So what does the Fed REALLY do for banks?
Much has been written lately about what the Fed does or might have done to assist banks. And some of this is misinformation. So to clarify, the Fed has two key objectives - (1) maintain monetary policy and (2) ensure the safety and soundness of banks.
And they do this in a way that's trying to be pro-active rather than re-active. So if the Fed takes an action that may have investors scratching their heads, Fed policymakers were probably thinking long-term impact on the economy as a whole (not just investors or homeowners - sorry!).
Noah & Co. have discussed the first point more at length on this site, so I'll focus on the second point - safety and soundness of banks.
A bank's charter (akin to a license) can be with a particular state or national. This is important because the Fed doesn't regulate all banks. It regulates state chartered holding companies and state-chartered banks that are members of the Federal Reserve System.
The Office of the Comptroller of the Currency (OCC), part of the US Dept of Treasury, regulates all nationally-chartered banks. The Office of Thrift Supervision (OTS) regulates all banks chartered as 'thrifts', and each state's banking department regulates the banks in its respective state.
Ok, got that?
Confusing as it might sounds, all regulations are the same, and each regulatory body uses the same criteria when evaluating banks. The regulators also work with each other to evaluate the same institution that might have >1 regulator (for example, Citigroup, a financial services holding company, is regulated by the Fed, but its main bank, Citibank, is nationally chartered and therefore regulated by the OCC).
Still with me?
Regulators audit banks about every year, sometimes more, evaluating them mainly for capital adequacy, liquidity, earnings, asset quality, management and risk management. In addition, banks are required to report key data to the regulators on a quarterly basis.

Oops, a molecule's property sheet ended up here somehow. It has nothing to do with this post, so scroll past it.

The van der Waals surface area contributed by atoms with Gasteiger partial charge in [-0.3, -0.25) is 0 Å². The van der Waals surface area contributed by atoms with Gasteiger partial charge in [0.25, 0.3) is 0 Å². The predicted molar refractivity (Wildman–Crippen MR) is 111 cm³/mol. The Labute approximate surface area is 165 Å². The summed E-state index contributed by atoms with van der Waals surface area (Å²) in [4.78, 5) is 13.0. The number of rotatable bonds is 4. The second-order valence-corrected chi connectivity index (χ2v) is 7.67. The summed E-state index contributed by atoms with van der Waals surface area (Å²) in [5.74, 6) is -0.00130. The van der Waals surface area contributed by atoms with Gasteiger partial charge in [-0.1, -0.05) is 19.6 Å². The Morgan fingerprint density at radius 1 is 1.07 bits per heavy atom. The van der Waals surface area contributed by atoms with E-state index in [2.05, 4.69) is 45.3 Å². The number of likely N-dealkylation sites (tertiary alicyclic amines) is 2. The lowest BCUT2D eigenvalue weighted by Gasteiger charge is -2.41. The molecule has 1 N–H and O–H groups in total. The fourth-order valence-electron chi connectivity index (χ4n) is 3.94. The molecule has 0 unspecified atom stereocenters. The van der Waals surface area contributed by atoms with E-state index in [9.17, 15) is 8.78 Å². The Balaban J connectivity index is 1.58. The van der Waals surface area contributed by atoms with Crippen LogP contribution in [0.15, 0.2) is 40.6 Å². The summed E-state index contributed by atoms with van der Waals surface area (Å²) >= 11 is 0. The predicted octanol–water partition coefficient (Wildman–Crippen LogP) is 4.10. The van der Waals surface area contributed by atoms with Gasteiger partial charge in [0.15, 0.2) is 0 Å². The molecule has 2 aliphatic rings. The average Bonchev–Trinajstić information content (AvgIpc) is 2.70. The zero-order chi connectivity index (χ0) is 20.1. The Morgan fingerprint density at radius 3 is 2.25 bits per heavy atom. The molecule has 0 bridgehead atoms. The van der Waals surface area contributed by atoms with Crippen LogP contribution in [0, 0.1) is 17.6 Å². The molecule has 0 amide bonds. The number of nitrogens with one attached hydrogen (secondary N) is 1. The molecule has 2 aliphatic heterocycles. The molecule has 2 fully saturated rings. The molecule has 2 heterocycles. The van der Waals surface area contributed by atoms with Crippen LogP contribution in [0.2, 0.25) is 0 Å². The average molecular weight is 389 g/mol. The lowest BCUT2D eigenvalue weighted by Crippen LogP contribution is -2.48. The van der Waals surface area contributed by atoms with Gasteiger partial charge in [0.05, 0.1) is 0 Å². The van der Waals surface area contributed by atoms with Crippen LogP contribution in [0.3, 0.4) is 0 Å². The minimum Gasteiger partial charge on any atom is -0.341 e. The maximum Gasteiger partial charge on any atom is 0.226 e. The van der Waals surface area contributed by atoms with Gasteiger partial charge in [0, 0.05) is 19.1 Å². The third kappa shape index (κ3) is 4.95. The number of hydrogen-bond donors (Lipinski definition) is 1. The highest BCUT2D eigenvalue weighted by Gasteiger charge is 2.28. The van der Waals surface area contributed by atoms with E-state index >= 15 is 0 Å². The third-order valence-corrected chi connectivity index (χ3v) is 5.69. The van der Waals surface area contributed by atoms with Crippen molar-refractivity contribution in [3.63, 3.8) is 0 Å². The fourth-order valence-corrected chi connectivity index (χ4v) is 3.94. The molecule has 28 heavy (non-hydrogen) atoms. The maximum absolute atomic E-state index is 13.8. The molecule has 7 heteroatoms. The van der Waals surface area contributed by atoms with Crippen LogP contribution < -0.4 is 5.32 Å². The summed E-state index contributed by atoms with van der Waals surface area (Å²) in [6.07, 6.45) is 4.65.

So what else do regulators do?
In this regard there seems to be even MORE confusion. As Noah mentioned in his post last week, Marketwatch's Herb Greenberg is guessing (perhaps facetiously) that the Fed was somehow behind the recent announcement for BofA to purchase Countrywide, and that the government would provide a guarantee to BofA against any loan losses as a result.
First of all, when a bank announces a merger deal, it is always subject to regulatory approval. BofA isn't even regulated by the Fed. The closest the Fed might have come to getting involved would have been to consult with both Bof A and CFC while they were negotiating the deal to find out if there would be any regulatory hurdles that might hamper the deal. Also, regulators appreciate knowing of any upcoming mergers that would have an impact on the markets.
Secondly, it would take an act of Congress or Executive Order by the President in order for the government to guarantee BofA against any losses incurred as a result of its purchase of Countrywide. The Fed certainly wouldn't do this, nor should it. It would be akin to a government bailout of CFC.
BofA wouldn't agree to the acquisition if the bank didn't think it could absorb CFC's losses and get some benefit. It's the market working itself out without any government influence - and that's a good thing.